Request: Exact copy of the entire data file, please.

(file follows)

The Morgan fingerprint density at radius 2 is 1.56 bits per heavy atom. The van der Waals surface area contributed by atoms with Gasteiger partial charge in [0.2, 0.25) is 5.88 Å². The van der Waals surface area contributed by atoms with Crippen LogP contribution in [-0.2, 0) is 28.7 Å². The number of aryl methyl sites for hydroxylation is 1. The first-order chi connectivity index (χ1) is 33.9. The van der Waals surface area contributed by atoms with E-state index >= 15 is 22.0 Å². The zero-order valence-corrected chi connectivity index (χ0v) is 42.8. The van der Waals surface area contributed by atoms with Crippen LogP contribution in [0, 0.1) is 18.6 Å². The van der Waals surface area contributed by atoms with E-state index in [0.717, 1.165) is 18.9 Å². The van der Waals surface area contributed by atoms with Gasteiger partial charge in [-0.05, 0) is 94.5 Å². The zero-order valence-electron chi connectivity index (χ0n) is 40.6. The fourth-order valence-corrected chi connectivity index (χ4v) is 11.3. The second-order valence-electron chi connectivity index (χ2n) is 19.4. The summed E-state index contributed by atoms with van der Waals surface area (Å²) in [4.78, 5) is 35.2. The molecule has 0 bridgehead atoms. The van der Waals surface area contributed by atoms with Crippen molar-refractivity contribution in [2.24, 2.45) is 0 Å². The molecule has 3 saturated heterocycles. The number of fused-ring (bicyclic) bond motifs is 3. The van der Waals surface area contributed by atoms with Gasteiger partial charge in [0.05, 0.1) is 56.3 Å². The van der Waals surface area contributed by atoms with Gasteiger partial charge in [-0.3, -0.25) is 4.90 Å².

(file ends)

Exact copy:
The Morgan fingerprint density at radius 2 is 1.56 bits per heavy atom. The van der Waals surface area contributed by atoms with Gasteiger partial charge in [0.2, 0.25) is 5.88 Å². The van der Waals surface area contributed by atoms with Crippen LogP contribution in [-0.2, 0) is 28.7 Å². The number of aryl methyl sites for hydroxylation is 1. The first-order chi connectivity index (χ1) is 33.9. The van der Waals surface area contributed by atoms with E-state index >= 15 is 22.0 Å². The zero-order valence-corrected chi connectivity index (χ0v) is 42.8. The van der Waals surface area contributed by atoms with Crippen LogP contribution in [0, 0.1) is 18.6 Å². The van der Waals surface area contributed by atoms with E-state index in [0.717, 1.165) is 18.9 Å². The van der Waals surface area contributed by atoms with Gasteiger partial charge in [-0.05, 0) is 94.5 Å². The zero-order valence-electron chi connectivity index (χ0n) is 40.6. The fourth-order valence-corrected chi connectivity index (χ4v) is 11.3. The second-order valence-electron chi connectivity index (χ2n) is 19.4. The summed E-state index contributed by atoms with van der Waals surface area (Å²) in [4.78, 5) is 35.2. The molecule has 0 bridgehead atoms. The van der Waals surface area contributed by atoms with Crippen molar-refractivity contribution in [2.24, 2.45) is 0 Å². The molecule has 3 saturated heterocycles. The number of fused-ring (bicyclic) bond motifs is 3. The van der Waals surface area contributed by atoms with Gasteiger partial charge in [0.05, 0.1) is 56.3 Å². The van der Waals surface area contributed by atoms with Gasteiger partial charge in [-0.3, -0.25) is 4.90 Å².